Later On

A blog written for those whose interests more or less match mine.

John Cole nails it

with 2 comments

From Balloon Juice:

Remember the other day when Hillary Clinton asserted that she did not think drone attacks killing civilians could be viewed as a form of terrorism by the Pakistani populace? This cracked me up:

A letter about healthcare reform to Senate Majority Leader Harry Reid (D-Nev.), apparently from former Surgeon General C. Everett Koop, triggered a security scare that briefly shut down much of the Senate on Wednesday.

The typed letter, tucked inside a hand-written business envelope, appeared in Reid’s office without postage, in an outgoing mailbox bin. A Senate postal clerk noticed the envelope and alerted a Reid staffer, who in turn notified Capitol Police about 2 p.m.

A small swarm of officers responded, first shutting down the hallway outside Reid’s office and then taking the even rarer step of shutting down the wide Ohio Clock corridor that senators use for press conferences outside the Senate’s main entrance. Mindful of the ricin and anthrax attacks in 2001, teams of hazardous materials technicians were called and tested the envelope before opening it and discovering Koop’s letter.

“The staff in the Capitol in particular and on the Hill in general are very sensitive to mail that ends up in an office and hasn’t been cleared,” said Senate Sergeant at Arms Terry Gainer.

So, to review. When Pakistani citizens watch their friends and neighbors blown up by missile strikes, it is the position of this administration that they should not view it as terrorism. On the other hand, when we receive a letter without a stamp, we shut down a portion of the most powerful government in the world out of a general hysteria over terrorism.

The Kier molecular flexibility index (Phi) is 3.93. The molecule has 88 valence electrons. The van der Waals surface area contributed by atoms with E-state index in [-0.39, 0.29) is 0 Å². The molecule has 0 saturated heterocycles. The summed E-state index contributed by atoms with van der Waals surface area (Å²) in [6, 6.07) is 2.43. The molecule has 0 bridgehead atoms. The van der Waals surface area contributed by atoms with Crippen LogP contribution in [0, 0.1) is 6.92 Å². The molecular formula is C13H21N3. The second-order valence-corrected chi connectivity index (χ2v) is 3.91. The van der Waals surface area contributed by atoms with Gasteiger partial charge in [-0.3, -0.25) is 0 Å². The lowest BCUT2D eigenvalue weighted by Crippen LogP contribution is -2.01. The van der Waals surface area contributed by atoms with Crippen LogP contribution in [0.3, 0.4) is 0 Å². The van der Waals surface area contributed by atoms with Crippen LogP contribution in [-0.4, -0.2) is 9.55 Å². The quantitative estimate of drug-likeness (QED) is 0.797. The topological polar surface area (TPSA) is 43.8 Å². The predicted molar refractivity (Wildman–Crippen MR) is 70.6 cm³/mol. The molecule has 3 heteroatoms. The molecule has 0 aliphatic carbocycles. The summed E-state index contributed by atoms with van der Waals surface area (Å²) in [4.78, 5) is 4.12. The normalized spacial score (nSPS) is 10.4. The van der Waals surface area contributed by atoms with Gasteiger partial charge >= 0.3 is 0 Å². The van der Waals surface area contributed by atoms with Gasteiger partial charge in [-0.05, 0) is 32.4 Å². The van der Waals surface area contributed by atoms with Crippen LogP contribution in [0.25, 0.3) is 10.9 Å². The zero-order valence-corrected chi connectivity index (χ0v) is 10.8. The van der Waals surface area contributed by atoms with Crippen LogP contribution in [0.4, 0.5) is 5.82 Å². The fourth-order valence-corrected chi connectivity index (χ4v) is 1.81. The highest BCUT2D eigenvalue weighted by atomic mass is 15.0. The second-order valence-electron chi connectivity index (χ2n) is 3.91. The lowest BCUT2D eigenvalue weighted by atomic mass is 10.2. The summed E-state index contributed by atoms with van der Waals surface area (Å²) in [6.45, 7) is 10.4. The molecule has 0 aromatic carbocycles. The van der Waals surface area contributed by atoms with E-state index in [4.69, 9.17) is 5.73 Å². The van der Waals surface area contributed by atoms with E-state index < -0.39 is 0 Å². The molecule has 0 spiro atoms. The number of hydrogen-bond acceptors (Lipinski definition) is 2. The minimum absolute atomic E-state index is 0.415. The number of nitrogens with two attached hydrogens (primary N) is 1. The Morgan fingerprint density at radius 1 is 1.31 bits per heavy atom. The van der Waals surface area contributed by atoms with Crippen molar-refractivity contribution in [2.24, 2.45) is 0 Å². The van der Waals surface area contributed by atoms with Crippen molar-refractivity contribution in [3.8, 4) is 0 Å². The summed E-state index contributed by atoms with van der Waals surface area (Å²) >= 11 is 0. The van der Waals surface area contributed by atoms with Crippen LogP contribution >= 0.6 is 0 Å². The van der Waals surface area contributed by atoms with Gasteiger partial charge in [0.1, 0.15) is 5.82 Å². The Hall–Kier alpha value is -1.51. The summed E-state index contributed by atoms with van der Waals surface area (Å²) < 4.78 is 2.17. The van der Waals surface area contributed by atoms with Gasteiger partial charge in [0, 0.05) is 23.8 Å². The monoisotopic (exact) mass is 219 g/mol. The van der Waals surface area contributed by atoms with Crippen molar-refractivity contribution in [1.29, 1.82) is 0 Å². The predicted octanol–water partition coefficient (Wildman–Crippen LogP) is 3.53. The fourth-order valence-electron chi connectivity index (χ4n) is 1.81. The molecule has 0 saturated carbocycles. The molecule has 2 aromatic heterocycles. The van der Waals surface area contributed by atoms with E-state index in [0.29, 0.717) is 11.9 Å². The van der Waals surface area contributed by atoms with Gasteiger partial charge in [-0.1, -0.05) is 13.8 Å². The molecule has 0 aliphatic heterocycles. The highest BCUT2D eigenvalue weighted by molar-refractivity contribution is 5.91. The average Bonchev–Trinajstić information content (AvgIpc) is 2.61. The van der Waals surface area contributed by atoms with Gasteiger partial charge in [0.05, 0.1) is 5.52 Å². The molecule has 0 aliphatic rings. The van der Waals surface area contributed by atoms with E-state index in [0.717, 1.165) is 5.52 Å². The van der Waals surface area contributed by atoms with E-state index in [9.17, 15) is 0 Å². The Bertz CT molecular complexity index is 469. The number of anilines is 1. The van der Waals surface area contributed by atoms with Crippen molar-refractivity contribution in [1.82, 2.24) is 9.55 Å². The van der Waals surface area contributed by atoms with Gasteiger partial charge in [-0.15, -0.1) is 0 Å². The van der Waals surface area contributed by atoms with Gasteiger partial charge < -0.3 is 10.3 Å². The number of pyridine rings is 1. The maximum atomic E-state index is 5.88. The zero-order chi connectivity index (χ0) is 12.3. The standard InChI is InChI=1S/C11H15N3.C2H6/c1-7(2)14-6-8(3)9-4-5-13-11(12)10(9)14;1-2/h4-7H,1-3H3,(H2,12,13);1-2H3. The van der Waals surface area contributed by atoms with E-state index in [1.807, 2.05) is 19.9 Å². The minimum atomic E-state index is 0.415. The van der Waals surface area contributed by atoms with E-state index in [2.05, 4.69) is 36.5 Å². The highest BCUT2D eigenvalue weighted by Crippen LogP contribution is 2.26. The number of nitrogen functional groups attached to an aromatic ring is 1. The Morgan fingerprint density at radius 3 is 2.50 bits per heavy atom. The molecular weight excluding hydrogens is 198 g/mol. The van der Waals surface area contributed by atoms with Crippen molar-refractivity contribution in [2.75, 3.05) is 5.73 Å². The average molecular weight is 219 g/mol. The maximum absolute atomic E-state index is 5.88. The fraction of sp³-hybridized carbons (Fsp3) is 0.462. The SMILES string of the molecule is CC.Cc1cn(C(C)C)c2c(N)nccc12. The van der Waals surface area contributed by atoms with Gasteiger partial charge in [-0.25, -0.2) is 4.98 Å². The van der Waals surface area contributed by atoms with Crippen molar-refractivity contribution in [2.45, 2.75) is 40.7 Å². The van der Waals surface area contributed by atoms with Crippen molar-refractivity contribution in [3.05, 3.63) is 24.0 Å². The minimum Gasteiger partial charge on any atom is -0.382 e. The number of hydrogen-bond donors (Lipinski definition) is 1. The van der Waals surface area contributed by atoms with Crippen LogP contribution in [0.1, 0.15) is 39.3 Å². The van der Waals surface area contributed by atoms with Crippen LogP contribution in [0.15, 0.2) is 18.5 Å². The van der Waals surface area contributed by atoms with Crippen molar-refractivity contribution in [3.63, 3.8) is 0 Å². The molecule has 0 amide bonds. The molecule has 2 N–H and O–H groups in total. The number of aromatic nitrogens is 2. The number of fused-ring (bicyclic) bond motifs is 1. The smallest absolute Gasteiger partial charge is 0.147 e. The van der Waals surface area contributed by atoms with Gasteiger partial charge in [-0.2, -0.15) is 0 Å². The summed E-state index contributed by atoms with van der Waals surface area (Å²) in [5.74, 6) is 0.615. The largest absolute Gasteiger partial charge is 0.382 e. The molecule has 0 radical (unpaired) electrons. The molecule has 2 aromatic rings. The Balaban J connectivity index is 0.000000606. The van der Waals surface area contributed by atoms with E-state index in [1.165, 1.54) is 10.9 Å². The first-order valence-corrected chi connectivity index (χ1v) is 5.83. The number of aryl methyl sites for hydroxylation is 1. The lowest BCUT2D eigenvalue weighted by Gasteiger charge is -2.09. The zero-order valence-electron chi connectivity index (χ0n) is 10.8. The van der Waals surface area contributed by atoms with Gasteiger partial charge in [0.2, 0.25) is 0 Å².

I’m even going to go out on a limb and wager that more Af/Pak citizens have been killed by missiles than Americans have been by unstamped letters.

Written by LeisureGuy

4 November 2009 at 5:07 pm

Posted in Daily life, Terrorism

2 Responses

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  1. I’m not with him on this one. Terrorism has a meaning, a specific meaning, and it isn’t “the inadvertent killing of civilians during wartime.” it may be regrettable, it may be unconscionable, it may be Wrong–but it isn’t terrorism unless it’s direct goal is to influence the politics of that civilian population.

    And what a bunch of bedwetters in the capital have to do with this, I can’t fathom. So they were jittery about an envelope. This has what to do with civilian deaths in Pakistan?


    4 November 2009 at 5:57 pm

  2. I think that what he’s thinking of is not so much the political meaning of “terrorism” but the experience itself: you’re going about your daily business, when suddenly there’s a terrible explosion that kills dozens—men, women, and children—including your wife and child.

    Was it a car bomb? A suicide bomber? A missile from a US drone? I don’t think you would greatly care: whoever did it, in your view, would be a terrorist, and your grief would not be assuaged by assurances from the US that we don’t really intend collateral damage but also are unmoved by it: we’ll keep up our tactics that kill civilians.

    The contrast is between how we expect the civilians in Pakistan and Afghanistan to just accept the situation stoically and how we ourselves respond to the tiniest possible intrusion of threat.


    5 November 2009 at 8:04 am

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